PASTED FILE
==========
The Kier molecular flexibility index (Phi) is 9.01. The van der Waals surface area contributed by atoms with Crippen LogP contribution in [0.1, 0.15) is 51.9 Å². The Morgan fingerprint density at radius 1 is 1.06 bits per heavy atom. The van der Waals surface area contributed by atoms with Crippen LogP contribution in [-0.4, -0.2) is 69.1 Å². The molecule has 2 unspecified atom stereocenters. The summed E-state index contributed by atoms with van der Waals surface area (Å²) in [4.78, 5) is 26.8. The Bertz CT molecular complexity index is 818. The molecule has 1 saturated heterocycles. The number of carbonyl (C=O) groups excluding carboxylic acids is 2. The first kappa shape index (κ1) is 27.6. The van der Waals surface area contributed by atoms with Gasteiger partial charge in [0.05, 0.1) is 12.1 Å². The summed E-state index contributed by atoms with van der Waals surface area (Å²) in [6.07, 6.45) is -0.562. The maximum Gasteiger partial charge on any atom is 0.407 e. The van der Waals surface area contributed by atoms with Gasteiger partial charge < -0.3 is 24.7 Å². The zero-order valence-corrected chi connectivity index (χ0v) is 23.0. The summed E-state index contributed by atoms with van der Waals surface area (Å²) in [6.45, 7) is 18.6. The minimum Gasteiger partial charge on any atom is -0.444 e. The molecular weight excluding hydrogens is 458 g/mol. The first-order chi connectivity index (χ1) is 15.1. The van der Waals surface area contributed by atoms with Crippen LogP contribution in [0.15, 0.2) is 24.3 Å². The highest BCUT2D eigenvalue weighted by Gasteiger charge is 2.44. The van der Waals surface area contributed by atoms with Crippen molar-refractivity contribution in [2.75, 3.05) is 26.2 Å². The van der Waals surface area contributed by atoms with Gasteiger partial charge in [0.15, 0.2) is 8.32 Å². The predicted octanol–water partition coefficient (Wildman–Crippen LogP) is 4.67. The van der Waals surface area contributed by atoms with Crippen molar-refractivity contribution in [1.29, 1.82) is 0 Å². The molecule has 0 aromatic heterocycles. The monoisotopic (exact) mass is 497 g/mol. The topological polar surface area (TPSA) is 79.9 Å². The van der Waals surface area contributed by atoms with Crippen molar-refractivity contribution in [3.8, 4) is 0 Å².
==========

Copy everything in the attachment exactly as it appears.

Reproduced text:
The Kier molecular flexibility index (Phi) is 9.01. The van der Waals surface area contributed by atoms with Crippen LogP contribution in [0.1, 0.15) is 51.9 Å². The Morgan fingerprint density at radius 1 is 1.06 bits per heavy atom. The van der Waals surface area contributed by atoms with Crippen LogP contribution in [-0.4, -0.2) is 69.1 Å². The molecule has 2 unspecified atom stereocenters. The summed E-state index contributed by atoms with van der Waals surface area (Å²) in [4.78, 5) is 26.8. The Bertz CT molecular complexity index is 818. The molecule has 1 saturated heterocycles. The number of carbonyl (C=O) groups excluding carboxylic acids is 2. The first kappa shape index (κ1) is 27.6. The van der Waals surface area contributed by atoms with Gasteiger partial charge in [0.05, 0.1) is 12.1 Å². The summed E-state index contributed by atoms with van der Waals surface area (Å²) in [6.07, 6.45) is -0.562. The maximum Gasteiger partial charge on any atom is 0.407 e. The van der Waals surface area contributed by atoms with Gasteiger partial charge < -0.3 is 24.7 Å². The zero-order valence-corrected chi connectivity index (χ0v) is 23.0. The summed E-state index contributed by atoms with van der Waals surface area (Å²) in [6.45, 7) is 18.6. The minimum Gasteiger partial charge on any atom is -0.444 e. The molecular weight excluding hydrogens is 458 g/mol. The first-order chi connectivity index (χ1) is 15.1. The van der Waals surface area contributed by atoms with Crippen LogP contribution in [0.15, 0.2) is 24.3 Å². The highest BCUT2D eigenvalue weighted by Gasteiger charge is 2.44. The van der Waals surface area contributed by atoms with Crippen molar-refractivity contribution in [2.75, 3.05) is 26.2 Å². The van der Waals surface area contributed by atoms with Gasteiger partial charge in [0.15, 0.2) is 8.32 Å². The predicted octanol–water partition coefficient (Wildman–Crippen LogP) is 4.67. The van der Waals surface area contributed by atoms with Crippen molar-refractivity contribution in [1.29, 1.82) is 0 Å². The molecule has 0 aromatic heterocycles. The monoisotopic (exact) mass is 497 g/mol. The topological polar surface area (TPSA) is 79.9 Å². The van der Waals surface area contributed by atoms with Crippen molar-refractivity contribution in [3.8, 4) is 0 Å².